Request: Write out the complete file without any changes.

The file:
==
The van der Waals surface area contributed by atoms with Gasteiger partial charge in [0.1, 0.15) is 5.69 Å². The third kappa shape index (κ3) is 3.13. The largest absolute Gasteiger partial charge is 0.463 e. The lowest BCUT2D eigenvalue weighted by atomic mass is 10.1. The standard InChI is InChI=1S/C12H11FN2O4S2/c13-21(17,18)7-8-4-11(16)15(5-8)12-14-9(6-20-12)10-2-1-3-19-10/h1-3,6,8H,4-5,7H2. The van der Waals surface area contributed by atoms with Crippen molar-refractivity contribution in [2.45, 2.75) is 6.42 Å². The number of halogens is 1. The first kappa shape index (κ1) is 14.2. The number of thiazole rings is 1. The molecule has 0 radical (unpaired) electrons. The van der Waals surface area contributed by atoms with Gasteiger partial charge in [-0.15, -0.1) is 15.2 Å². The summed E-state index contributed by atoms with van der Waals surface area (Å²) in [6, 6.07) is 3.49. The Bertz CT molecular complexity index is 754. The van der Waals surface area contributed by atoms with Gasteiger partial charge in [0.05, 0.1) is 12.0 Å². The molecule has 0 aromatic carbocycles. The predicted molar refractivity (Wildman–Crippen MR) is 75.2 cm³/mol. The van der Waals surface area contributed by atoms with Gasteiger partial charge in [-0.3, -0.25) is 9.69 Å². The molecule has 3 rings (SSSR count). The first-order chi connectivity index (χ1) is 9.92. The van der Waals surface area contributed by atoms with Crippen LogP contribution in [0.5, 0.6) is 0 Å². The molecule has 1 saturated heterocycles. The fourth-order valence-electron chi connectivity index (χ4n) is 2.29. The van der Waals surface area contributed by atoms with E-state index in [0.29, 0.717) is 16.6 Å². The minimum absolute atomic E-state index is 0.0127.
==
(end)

The van der Waals surface area contributed by atoms with Gasteiger partial charge in [0.1, 0.15) is 5.69 Å². The third kappa shape index (κ3) is 3.13. The largest absolute Gasteiger partial charge is 0.463 e. The lowest BCUT2D eigenvalue weighted by atomic mass is 10.1. The standard InChI is InChI=1S/C12H11FN2O4S2/c13-21(17,18)7-8-4-11(16)15(5-8)12-14-9(6-20-12)10-2-1-3-19-10/h1-3,6,8H,4-5,7H2. The van der Waals surface area contributed by atoms with Crippen molar-refractivity contribution in [2.45, 2.75) is 6.42 Å². The number of halogens is 1. The first kappa shape index (κ1) is 14.2. The number of thiazole rings is 1. The molecule has 0 radical (unpaired) electrons. The van der Waals surface area contributed by atoms with Gasteiger partial charge in [-0.15, -0.1) is 15.2 Å². The summed E-state index contributed by atoms with van der Waals surface area (Å²) in [6, 6.07) is 3.49. The Bertz CT molecular complexity index is 754. The van der Waals surface area contributed by atoms with Gasteiger partial charge in [0.05, 0.1) is 12.0 Å². The molecule has 0 aromatic carbocycles. The predicted molar refractivity (Wildman–Crippen MR) is 75.2 cm³/mol. The van der Waals surface area contributed by atoms with Gasteiger partial charge in [-0.3, -0.25) is 9.69 Å². The molecule has 3 rings (SSSR count). The first-order chi connectivity index (χ1) is 9.92. The van der Waals surface area contributed by atoms with Crippen LogP contribution in [0.5, 0.6) is 0 Å². The molecule has 1 saturated heterocycles. The fourth-order valence-electron chi connectivity index (χ4n) is 2.29. The van der Waals surface area contributed by atoms with E-state index in [0.29, 0.717) is 16.6 Å². The minimum absolute atomic E-state index is 0.0127.